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Microplastics are a Potential Vector for Chemical Contaminants

John Scott
Illinois Sustainable Technology Center
microplastics muskegon

Since the emergence of mass-produced plastics in the mid-19th century, it’s estimated that more than 6.3 billion metric tons of plastic waste have been generated --- equivalent to the weight of 1 billion elephants. Unfortunately, only 9 percent of these materials are recycled. As a result, plastics are now ubiquitous in the environment. Surface waters, such as our oceans and the Great Lakes, are the final destination for many of these materials and plastic is the most common marine debris found.

Microplastics are extremely small materials (less than 5 millimeters in length) that are turning up in just about every surface water sampled globally by researchers. Although some of these materials were originally designed to be very small, such as microbeads used in cosmetics, many are the result of the breakdown of larger plastics over time.  

Since plastics are designed to resist degradation, it’s no surprise they can persist in the environment for hundreds of years. Materials such as cardboard or wool can take two to three months to degrade, while plastics products such as straws, water bottles or fishing line can take up to 600 years or more.      

Persistent organic pollutants (POPs) are man-made chemicals that, like plastics, are persistent and often ubiquitous in the environment. Many POPs, such as polyaromatic hydrocarbons (PAHs), polychlorinated biphenyls (PCBs) and pesticides such as DDT, are known to exist in the environment. However, new classes of contaminants, such as per- and polyfluoroalkyl substances (PFAS), also are being detected all over the world and have been raising public concern. The International Joint Commission issued recommendations to the Canadian and US governments in 2017 to keep microplastics out of the Great Lakes.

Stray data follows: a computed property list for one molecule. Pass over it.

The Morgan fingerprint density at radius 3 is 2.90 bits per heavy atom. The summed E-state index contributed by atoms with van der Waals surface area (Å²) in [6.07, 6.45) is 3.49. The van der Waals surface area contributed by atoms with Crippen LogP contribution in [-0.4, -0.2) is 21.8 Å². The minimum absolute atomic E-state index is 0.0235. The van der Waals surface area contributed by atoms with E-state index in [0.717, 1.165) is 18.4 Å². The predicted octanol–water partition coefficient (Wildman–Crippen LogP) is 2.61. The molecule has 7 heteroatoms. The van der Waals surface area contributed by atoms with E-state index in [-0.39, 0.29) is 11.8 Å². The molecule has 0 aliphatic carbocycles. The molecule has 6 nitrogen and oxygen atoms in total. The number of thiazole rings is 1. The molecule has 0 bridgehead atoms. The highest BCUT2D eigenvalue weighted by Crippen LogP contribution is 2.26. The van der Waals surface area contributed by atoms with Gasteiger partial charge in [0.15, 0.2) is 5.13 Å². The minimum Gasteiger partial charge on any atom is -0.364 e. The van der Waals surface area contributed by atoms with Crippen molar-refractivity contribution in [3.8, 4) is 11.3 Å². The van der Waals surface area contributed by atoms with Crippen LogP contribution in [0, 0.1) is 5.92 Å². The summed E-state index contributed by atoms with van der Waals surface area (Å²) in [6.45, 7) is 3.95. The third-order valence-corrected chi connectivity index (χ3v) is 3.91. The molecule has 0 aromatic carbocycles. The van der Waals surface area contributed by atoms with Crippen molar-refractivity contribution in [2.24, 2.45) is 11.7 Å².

microplastic samples
Maggie Oudsema, (left) a research assistant at the Robert B. Annis Water Resources Institute at Grand Valley State University, and John Scott from the Illinois Sustainable Technology Center, lower microplastic samples into Muskegon Lake. Credit: John Scott

Given the properties of plastics, many have the potential to soak up pollutants from their surrounding environment. To investigate the potential of microplastics to adsorb pollutants, a collaborative effort between the Illinois Sustainable Technology Center at the University of Illinois, along with the Annis Water Resources Institute at Grand Valley State University and the University of Birmingham in the United Kingdom has conducted a field experiment on Lake Muskegon in Michigan.

This team deployed three microplastic types (polyethylene, polypropylene and polyester) at two locations. After one- and three-month durations, the team retrieved the materials and analyzed them for more than 85 different POPs.